A surprise $250 smoking fee from my hotel — but I don’t smoke!
Q: I recently stayed at a La Quinta Inn and Suites in Walla Walla, Wash., with two guests. We were there one night, and everything went fine.
Two nights after I checked out, I noticed a $250 charge on my credit card, in addition to the $100 fee for the room. I called, talked with an assistant manager, and was told that it was a smoking charge, and that I needed to talk to the general manager about it.
I asked when she’d be in, and was told the next morning. I didn’t get a call back. I called again during the weekend, talking to other front desk people, trying to find out when the manager would be in.
I left several voice messages, and tried to call the next day, but the manager didn’t answer. I felt my calls were being screened, so my girlfriend, who stayed with me at the hotel, tried calling, and was transferred right away. I then took over the phone.
The manager told me to file a credit card dispute, but that she couldn’t help me, because she wasn’t present during the inspection of the hotel room, contrary to what the assistant manager had told me. She explained that a team of three employees go through a room that is suspected of being smoked in, and they don’t normally reverse these claims.
I asked if she had any evidence after she claimed it smelled of smoke, and she said, “I’m not aware of any, but I’ll check and call you back tomorrow.” I never got a call back.
I am a college student; $250 is a lot of money for me. I have never touched alcohol, drugs, or cigarettes in my life. One of my guests has asthma, and my girlfriend also has never smoked.
I’ve reported this to the Washington state attorney’s office and have disputed this charge on my credit card, but I’m afraid the dispute might not go my way. Can you help? — Seth Elsen, St. Cloud, Minn.
A: If La Quinta wanted to charge you a $250 cleaning fee, then it should have notified you of the problem after your stay and provided you with evidence of the damage. It did neither. Instead, it charged your card without so much as a courtesy call. Then, when you discovered the fee on your account, it appeared to avoid you. That’s doesn’t seem right.
If I didn’t know any better, I would say La Quinta is trying to make a little extra money from its guests with these charges. But just like La Quinta, I don’t really have any hard evidence that this is happening, let alone on a broader scale. (But if it were, it wouldn’t surprise me.)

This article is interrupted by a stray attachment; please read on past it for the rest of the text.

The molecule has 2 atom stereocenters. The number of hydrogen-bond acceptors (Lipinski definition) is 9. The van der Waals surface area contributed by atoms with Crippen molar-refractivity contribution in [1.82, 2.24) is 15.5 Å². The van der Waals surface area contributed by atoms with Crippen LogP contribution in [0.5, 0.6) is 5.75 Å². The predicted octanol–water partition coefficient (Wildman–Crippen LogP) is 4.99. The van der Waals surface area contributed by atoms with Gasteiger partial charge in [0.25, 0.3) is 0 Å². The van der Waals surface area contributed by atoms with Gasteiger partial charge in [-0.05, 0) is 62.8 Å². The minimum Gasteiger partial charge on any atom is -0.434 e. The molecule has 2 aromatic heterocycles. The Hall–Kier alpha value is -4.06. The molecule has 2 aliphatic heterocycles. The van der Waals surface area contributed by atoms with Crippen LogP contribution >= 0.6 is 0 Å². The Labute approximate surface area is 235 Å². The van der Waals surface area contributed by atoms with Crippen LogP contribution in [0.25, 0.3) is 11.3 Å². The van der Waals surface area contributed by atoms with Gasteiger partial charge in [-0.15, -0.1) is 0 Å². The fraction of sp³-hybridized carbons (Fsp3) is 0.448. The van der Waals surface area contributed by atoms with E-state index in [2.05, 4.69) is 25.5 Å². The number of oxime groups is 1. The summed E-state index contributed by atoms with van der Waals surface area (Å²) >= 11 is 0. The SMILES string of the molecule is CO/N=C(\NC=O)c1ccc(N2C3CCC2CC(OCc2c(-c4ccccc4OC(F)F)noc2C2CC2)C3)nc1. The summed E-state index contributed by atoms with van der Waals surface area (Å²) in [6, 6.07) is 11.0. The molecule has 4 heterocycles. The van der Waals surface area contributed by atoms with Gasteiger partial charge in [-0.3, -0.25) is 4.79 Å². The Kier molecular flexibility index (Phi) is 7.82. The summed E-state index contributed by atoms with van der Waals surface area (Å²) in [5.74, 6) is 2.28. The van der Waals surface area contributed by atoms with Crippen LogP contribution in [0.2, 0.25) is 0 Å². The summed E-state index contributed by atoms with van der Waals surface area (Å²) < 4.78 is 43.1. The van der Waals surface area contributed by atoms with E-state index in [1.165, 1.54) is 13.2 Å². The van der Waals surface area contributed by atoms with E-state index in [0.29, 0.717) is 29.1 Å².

I’m really puzzled that the general manager appeared to avoid you and then advised you to dispute your credit card charges. That’s kind of odd. Normally, a hotel can provide a receipt for cleaning services or photographic evidence (ashes on the bedspread or burn marks in the carpet). Advising you to “just dispute the charge” is missing a few really important steps in the resolution process.
I’m not sure how this could have been avoided. Do we now have to take photos of our hotel rooms before checking out? That seems ridiculous, but maybe that would have helped you. If you don’t have pictures, or some other evidence that you’re smoke-free, how do you prove to your credit card company that you didn’t light up in your room?
I contacted La Quinta on your behalf. A representative said the corporate office contacted the hotel and had concluded this was a “training opportunity.” In other words, something went wrong on the La Quinta side. I would agree.
La Quinta said it would not fight your credit card dispute. You have received a full refund.
Christopher Elliott is the author of “Scammed: How to Save Your Money and Find Better Service in a World of Schemes, Swindles, and Shady Deals” (Wiley). He’s also the ombudsman for National Geographic Traveler magazine and the co-founder of the Consumer Travel Alliance, a nonprofit organization that advocates for travelers. Read more tips on his blog, elliott.org or e-mail him at email@example.com